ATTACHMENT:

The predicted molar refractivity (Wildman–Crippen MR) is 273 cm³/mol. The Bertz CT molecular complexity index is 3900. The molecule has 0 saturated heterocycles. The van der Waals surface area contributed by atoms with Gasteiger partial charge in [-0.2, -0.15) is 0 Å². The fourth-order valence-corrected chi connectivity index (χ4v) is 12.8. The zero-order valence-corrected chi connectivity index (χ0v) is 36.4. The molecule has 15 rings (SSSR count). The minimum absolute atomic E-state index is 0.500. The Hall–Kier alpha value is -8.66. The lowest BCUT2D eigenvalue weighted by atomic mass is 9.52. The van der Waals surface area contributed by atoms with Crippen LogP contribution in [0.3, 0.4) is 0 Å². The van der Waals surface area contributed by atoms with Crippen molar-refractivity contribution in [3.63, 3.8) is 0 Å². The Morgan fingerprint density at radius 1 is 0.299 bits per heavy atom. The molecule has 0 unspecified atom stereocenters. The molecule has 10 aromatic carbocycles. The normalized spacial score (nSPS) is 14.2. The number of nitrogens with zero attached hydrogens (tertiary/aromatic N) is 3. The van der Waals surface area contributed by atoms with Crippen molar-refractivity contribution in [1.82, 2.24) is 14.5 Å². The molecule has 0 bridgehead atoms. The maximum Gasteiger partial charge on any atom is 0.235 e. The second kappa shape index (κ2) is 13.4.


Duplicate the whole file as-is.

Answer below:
The predicted molar refractivity (Wildman–Crippen MR) is 273 cm³/mol. The Bertz CT molecular complexity index is 3900. The molecule has 0 saturated heterocycles. The van der Waals surface area contributed by atoms with Gasteiger partial charge in [-0.2, -0.15) is 0 Å². The fourth-order valence-corrected chi connectivity index (χ4v) is 12.8. The zero-order valence-corrected chi connectivity index (χ0v) is 36.4. The molecule has 15 rings (SSSR count). The minimum absolute atomic E-state index is 0.500. The Hall–Kier alpha value is -8.66. The lowest BCUT2D eigenvalue weighted by atomic mass is 9.52. The van der Waals surface area contributed by atoms with Crippen LogP contribution in [0.3, 0.4) is 0 Å². The van der Waals surface area contributed by atoms with Crippen molar-refractivity contribution in [3.63, 3.8) is 0 Å². The Morgan fingerprint density at radius 1 is 0.299 bits per heavy atom. The molecule has 0 unspecified atom stereocenters. The molecule has 10 aromatic carbocycles. The normalized spacial score (nSPS) is 14.2. The number of nitrogens with zero attached hydrogens (tertiary/aromatic N) is 3. The van der Waals surface area contributed by atoms with Crippen molar-refractivity contribution in [1.82, 2.24) is 14.5 Å². The molecule has 0 bridgehead atoms. The maximum Gasteiger partial charge on any atom is 0.235 e. The second kappa shape index (κ2) is 13.4.